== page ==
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Guten Morgen.

Grüß Gott.
Danke, es geht.
Guten Morgen. Wie geht es Ihnen?
Guten Morgen.
Grüß dich.
Wie geht es dir?
Danke, gut.
Grüß Gott.

Hallo, schön dass

Grüß euch.
Servus! Hallo!
du wieder da bist!
Grüß Gott.
Grüß Gott. Servus!

Wie geht es euch?

Tschüss, bis morgen!
Tschüß, bis dann!

Auf Wiedersehen!

Auf Wiedersehen,
Frau Lehrerin!

Guten Morgen! Auf Wiedersehen!

Grüß Gott! Tschüß!

Grüß dich! Servus!

Auf Wiedersehen! Grüß euch! Bis morgen!

Hallo! Bis bald!
Servus! Bis dann!
Auf Wiedersehen!

Bis bald. Wie geht es dir? Danke, gut.

Wie geht es euch? Danke, nicht so gut.

Wie geht es Ihnen? Danke, es geht.

Grüße und Nettigkeiten
German Greetings and Courtesies
Deutsch English
Everyday Pleasantries
Guten Tag! - Tag! Hello! - Hi!
Grüß Gott! Hello! (southern Germany & Austria)
Grüß dich! Hello! (familiar, informal)
Guten Morgen! - Morgen! Good morning! - Morning!
Guten Abend! Good evening!
Gute Nacht! Good night!
Wie geht es Ihnen? How are you?
Wie geht's? How are you? (familiar, informal)
Danke, gut. Fine, thanks.
Sehr gut. Great.
Es geht. Okay. So-so.
Nicht so gut. Not so well.
Auf Wiedersehen. Good-bye.
Tschüs! Bye! See you later. (casual)
Yes/No - Thanks - You're Welcome
Bitte! - Ja, bitte! Please! - Yes, please!
Thanks! - No thanks!
Note: "Danke!" in response to
an offer usually means "No
thanks!" If you want to indicate
a positive response to an offer,
say "Bitte!"
Danke schön! Thank you!
Vielen Dank! Thanks a lot! - Many thanks!
You're welcome! (in response
Bitte schön!
to "Danke schön!")
Nein, danke! No thanks!
Chandrashekhar Vijayanraje



German Diphthongs

A diphthong (Greek di, two + phthongos, sound, voice) is a

combination of two vowels that blend and are sounded
together. Instead of being pronounced separately, the two
letters have one sound or pronunciation.
An example would be the au combination. The
diphthong au in German always has the sound OW, as in
English “ouch." The au is also part of the German
word autsch, which is pronounced almost the same as
“ouch” in English.
Grouped or Paired Consonants in German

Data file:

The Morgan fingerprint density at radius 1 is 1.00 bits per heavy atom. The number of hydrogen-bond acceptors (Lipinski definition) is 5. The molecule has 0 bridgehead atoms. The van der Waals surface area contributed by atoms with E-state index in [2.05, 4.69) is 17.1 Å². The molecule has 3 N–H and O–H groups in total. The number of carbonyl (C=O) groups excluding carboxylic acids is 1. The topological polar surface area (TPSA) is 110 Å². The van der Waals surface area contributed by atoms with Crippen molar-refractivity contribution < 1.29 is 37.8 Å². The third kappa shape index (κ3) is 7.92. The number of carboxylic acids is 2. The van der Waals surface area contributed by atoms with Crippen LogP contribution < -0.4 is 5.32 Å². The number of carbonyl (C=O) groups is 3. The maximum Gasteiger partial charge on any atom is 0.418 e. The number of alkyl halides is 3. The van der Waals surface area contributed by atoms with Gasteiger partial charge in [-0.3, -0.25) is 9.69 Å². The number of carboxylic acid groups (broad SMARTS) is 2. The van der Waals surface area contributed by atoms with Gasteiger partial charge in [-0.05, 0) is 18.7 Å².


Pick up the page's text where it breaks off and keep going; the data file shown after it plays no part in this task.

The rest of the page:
While diphthongs are always vowel pairs, German also has

many common grouped or paired consonants that have a
consistent pronunciation as well. An example of this would
be st, a very common combination of the consonants s and t,
found in many German words.

In standard German, the st combination at the beginning of

a word is always pronounced like scht and not like the st
found in English “stay” or “stone.” So a German word such as
Stein (stone, rock) is pronounced schtine, with an initial sch-
sound, as in “show.”
Diphthong Aussprache Beispiele /
Double Pronunciation Examples

ai / ei eye bei (at, near), das

Ei (egg), der
Mai (May)

Au ow auch (also), das

Auge (eye), aus
(out of)

eu / äu oy Häuser (houses),
Europa (Europe),
neu (new)

Ie eeh bieten (offer), nie

(never), Sie (you)
Grouped Consonants
Buchstabe Aussprache Beispiele / Examples
Consonant Pronunciation

ck k dick (fat, thick), der Schock (shock)

ch >> After a, o, u and au, pronounced like the guttural ch in Scottish "loch" - das
Buch(book), auch (also). Otherwise it is a palatal sound as
in: mich (me), welche (which),wirklich (really). TIP: If no air is passing over
your tongue when you say a ch-sound, you aren't saying it correctly. No
true equivalent in English. - Although ch doesn't usually have a hard k
sound, there are exceptions: Chor,Christoph, Chaos, Orchester, Wachs (wax)

pf pf Both letters are (quickly) pronounced as a combined puff-sound: das Pferd

(horse), derPfennig. If this is difficult for you, an f sound will work, but try
to do it!
ph f das Alphabet, phonetisch - Some words formerly spelled with ph are now
spelled with f:das Telefon, das Foto

qu kv die Qual (anguish, torture), die Quittung(receipt)

sch sh schön (pretty), die Schule (school) - The German sch combination is never
split, whereas sh usually is (Grashalme, Gras/Halme; but die Show, a
foreign word).

sp / st shp / sht At the start of a word, the s in sp/st has a sch sound as in English "show,
she." sprechen(speak), stehen (stand)

th t das Theater (tay-AHTER), das Thema (TAY-muh), topic - Always sounds like
a t (TAY). NEVER has the English th sound!